Forecast models for hurricane

Wind speed is estimated on the basis of a minute average. Atmospheric pressure in the center of a hurricane is an approximation. The strength of exemplary hurricanes is given to the landfall point.

Hurricanes, which originate from the Hindu god of winds Hurakana, depending on the place of occurrence, are called cyclones or typhoon. They are in the tropics, especially in the north-east of the Pacific and in the western part of the Atlantic Ocean, as well as in the Caribbean. The heated oceanic water evaporates and then floats upwards, where it is instantly cooled. The temperature difference and condensed water vapor creates dense clouds and large amounts of energy that drives the development of hurricanes. The power released by a strong hurricane is compared to that used by Hong Kong residents within 20 years. Hurricanes – in accordance with the Coriolis force – rotate in the clockwise direction in the southern hemisphere, while in the northern hemisphere they vortex inversely. The strength of a hurricane is measured on the Beaufort or Saffir-Simpson scale. Tropical gale usually lasts for a few days, but sometimes they ravage the territory for up to a week.


Long range hurricane forecast models

The most important system for ensuring the safety of people living in the area of hurricane danger is the early warning system. Today, thanks to computers, excellent communications and satellites, the problem of hurricanes seems to be solved. No stronger wind can escape the attention of meteorologists, who analyze the materials sent from space and from research stations ahead of the arrival of hurricanes by at least 24 hours, thus providing time to secure homes and evacuate the threatened area. Unfortunately, the knowledge of the arrival of a hurricane does not completely avoid the material damage caused by it.

The wind speed around the eye of the cyclone in the strongest hurricanes can exceed 300 km / h. Such a strong wind wrenches trees, turns over energy poles, breaks roofs, and even destroys buildings with a weaker structure. The strongest winds usually blow in half of the cyclones more distant from the equator, because to the velocity associated with cyclone circulation, the speed of moving the system itself is added. In the part of the proximal cyclone, the velocities are subtracted and the wind force is reduced.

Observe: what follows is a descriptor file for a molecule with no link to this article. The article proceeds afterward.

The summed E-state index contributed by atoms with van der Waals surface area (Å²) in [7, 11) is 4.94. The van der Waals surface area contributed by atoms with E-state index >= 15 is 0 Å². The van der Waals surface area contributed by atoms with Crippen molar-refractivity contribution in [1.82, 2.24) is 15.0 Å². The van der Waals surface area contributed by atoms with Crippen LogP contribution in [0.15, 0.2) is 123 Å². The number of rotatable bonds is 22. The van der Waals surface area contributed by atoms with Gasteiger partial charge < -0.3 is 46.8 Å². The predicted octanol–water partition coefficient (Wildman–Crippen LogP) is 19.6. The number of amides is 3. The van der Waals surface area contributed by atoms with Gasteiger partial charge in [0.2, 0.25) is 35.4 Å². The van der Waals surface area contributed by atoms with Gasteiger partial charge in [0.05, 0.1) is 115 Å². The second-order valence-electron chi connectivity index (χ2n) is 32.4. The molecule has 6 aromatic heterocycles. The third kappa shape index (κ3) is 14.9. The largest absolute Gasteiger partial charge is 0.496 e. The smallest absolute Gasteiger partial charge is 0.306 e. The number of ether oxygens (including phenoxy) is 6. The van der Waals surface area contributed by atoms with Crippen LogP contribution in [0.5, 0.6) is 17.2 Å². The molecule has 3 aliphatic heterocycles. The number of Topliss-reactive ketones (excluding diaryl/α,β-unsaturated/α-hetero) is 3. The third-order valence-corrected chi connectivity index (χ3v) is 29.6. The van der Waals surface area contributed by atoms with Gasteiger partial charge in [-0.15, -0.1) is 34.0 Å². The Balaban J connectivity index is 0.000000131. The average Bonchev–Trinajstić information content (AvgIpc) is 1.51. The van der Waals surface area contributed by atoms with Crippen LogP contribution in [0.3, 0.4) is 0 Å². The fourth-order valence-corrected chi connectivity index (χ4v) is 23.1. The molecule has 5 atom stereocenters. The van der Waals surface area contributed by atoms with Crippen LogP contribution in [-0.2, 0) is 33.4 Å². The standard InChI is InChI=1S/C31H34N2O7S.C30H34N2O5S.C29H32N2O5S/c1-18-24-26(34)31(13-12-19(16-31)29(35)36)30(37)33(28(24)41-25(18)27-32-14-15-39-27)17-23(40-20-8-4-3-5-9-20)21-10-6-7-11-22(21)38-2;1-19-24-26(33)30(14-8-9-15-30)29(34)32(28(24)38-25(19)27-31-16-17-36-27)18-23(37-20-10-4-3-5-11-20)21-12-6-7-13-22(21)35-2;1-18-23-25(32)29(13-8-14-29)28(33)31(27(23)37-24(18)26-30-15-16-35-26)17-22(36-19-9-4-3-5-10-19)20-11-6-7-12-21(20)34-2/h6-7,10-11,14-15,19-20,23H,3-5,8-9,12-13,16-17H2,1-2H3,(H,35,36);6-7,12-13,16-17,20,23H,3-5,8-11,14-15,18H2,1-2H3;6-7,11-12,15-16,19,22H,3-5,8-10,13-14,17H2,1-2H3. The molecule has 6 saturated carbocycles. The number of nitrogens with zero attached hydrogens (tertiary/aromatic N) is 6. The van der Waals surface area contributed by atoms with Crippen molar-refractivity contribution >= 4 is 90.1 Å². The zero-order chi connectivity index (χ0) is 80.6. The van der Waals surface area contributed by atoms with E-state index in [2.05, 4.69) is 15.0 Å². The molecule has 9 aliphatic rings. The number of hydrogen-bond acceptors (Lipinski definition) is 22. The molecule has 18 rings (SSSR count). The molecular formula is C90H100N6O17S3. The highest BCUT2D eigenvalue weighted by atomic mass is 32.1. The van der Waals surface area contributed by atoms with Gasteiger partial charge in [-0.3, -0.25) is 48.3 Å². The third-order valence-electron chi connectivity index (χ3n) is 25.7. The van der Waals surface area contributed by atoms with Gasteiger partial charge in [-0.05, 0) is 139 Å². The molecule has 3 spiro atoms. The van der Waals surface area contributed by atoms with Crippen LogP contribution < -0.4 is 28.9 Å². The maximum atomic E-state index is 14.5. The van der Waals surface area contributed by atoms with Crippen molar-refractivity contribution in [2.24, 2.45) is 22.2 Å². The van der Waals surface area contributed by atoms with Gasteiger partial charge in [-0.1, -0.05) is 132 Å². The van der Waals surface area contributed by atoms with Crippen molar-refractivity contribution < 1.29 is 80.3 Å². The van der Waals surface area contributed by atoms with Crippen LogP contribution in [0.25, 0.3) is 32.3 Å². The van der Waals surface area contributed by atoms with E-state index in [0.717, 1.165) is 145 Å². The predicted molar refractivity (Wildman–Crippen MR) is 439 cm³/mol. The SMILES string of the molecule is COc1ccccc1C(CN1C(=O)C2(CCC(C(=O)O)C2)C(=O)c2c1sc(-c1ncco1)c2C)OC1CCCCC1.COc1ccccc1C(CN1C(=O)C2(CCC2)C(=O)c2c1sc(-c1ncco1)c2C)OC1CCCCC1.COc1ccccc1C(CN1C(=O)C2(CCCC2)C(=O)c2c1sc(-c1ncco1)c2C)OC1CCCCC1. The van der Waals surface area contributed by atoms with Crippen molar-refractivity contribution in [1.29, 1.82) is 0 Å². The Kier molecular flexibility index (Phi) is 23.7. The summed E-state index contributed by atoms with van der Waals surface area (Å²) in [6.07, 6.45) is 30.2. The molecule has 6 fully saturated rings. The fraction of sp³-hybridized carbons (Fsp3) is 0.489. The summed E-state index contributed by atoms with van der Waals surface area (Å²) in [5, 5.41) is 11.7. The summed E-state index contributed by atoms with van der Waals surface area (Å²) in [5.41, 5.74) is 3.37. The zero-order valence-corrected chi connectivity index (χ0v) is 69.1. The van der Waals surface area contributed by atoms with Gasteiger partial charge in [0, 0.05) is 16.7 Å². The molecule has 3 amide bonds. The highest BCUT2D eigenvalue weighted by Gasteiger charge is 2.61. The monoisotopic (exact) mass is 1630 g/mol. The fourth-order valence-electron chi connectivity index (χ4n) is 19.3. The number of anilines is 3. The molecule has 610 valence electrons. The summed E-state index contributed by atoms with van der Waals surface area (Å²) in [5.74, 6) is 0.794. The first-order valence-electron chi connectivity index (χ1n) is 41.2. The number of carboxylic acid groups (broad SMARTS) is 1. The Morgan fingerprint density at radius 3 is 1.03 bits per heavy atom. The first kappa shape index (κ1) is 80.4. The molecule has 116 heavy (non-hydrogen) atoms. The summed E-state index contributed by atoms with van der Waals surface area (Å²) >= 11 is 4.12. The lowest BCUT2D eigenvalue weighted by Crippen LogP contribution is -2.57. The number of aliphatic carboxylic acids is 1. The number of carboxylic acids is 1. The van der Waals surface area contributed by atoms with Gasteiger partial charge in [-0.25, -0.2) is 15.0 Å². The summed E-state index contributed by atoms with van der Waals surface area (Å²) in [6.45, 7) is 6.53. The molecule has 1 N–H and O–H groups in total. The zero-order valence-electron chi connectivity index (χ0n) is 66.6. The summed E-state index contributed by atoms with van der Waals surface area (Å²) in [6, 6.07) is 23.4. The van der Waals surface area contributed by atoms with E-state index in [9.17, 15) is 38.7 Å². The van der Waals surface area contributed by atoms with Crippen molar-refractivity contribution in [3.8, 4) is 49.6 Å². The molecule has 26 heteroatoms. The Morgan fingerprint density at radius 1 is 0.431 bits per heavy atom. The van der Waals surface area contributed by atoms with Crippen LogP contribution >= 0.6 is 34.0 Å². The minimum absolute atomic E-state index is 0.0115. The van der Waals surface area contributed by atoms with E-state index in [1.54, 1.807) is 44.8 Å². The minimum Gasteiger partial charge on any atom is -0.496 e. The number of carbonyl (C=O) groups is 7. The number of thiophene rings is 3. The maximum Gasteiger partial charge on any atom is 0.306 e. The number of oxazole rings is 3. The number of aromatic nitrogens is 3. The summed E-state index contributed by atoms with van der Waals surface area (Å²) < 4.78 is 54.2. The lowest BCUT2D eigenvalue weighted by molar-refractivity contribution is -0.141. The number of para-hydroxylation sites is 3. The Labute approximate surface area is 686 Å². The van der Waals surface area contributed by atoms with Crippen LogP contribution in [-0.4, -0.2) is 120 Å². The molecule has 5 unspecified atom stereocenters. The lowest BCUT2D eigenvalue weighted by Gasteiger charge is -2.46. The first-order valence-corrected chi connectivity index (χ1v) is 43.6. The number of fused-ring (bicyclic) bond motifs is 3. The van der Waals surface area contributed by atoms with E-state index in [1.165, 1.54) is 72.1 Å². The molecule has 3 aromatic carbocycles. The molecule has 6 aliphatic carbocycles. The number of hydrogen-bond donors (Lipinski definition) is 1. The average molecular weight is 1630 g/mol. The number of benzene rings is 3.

Saffir-Simpson scale

The Americans introduced the scale of the intensity of hurricanes, so-called Saffir-Simpson scale. A similar scale was introduced by Australian weather services. Scale was developed in 1969 by engineer Herbert Saffir and director of National Hurricane Center Bob Simpson to classify hurricanes according to the intensity of continuous winds. It is used to estimate the potential damage that occurred when the hurricane entered the land. It is used only in the case of storms arising in the Atlantic Ocean and North Pacific east of the international date change line. For other storms, different assessment methods are used.


Hurricanes and their consequences and climate change

How the number and strength of cyclones in the warmer climate will change is the subject of intense research. For now, we do not have sufficient data to conclude that a given hurricane (for example, Harvey or Irma) is related to global warming; however, it can be concluded that as a result of climate change, the consequences of hurricanes will become more and more serious.

On the one hand, the increase in water temperature and the increase of humidity favor their formation, but on the other hand, in the warmer climate, the air movements in the tropics indispensable for the initiation of the cyclone, the wind speed varies with altitude, which disorganizes the circulation. The calculations indicate that although the total number of cyclones is not likely to increase (and maybe even decrease), it is likely that the systems that will be created will be stronger so the number of those from the highest categories 4 and 5, i.e. wind speeds over 200 km / h.

The warming of the climate is conducive to the increase in the strength of cyclones, primarily because hotter and warmer water – not only at the surface, but also at a depth of 100 meters or more – gives it more energy to supply it.